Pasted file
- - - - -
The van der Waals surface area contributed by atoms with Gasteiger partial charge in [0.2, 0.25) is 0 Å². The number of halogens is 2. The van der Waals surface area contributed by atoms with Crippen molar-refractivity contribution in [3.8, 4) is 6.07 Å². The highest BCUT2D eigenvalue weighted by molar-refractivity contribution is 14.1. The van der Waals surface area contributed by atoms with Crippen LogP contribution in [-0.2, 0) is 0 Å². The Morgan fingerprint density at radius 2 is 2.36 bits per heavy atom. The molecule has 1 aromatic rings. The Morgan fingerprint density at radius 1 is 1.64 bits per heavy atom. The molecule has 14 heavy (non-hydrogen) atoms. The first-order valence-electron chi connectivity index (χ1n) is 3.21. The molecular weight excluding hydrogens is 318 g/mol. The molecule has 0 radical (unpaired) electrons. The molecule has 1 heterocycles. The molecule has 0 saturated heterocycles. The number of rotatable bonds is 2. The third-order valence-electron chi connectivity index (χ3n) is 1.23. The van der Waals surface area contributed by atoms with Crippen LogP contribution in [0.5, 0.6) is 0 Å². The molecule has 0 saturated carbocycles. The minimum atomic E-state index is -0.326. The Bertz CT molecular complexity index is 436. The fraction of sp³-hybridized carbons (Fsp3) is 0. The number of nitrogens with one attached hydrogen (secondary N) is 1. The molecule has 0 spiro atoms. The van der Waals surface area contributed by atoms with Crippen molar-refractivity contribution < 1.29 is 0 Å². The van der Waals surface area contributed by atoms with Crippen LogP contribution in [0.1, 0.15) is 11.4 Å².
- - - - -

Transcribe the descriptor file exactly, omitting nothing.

The van der Waals surface area contributed by atoms with Gasteiger partial charge in [0.2, 0.25) is 0 Å². The number of halogens is 2. The van der Waals surface area contributed by atoms with Crippen molar-refractivity contribution in [3.8, 4) is 6.07 Å². The highest BCUT2D eigenvalue weighted by molar-refractivity contribution is 14.1. The van der Waals surface area contributed by atoms with Crippen LogP contribution in [-0.2, 0) is 0 Å². The Morgan fingerprint density at radius 2 is 2.36 bits per heavy atom. The molecule has 1 aromatic rings. The Morgan fingerprint density at radius 1 is 1.64 bits per heavy atom. The molecule has 14 heavy (non-hydrogen) atoms. The first-order valence-electron chi connectivity index (χ1n) is 3.21. The molecular weight excluding hydrogens is 318 g/mol. The molecule has 0 radical (unpaired) electrons. The molecule has 1 heterocycles. The molecule has 0 saturated heterocycles. The number of rotatable bonds is 2. The third-order valence-electron chi connectivity index (χ3n) is 1.23. The van der Waals surface area contributed by atoms with Crippen LogP contribution in [0.5, 0.6) is 0 Å². The molecule has 0 saturated carbocycles. The minimum atomic E-state index is -0.326. The Bertz CT molecular complexity index is 436. The fraction of sp³-hybridized carbons (Fsp3) is 0. The number of nitrogens with one attached hydrogen (secondary N) is 1. The molecule has 0 spiro atoms. The van der Waals surface area contributed by atoms with Crippen molar-refractivity contribution < 1.29 is 0 Å². The van der Waals surface area contributed by atoms with Crippen LogP contribution in [0.1, 0.15) is 11.4 Å².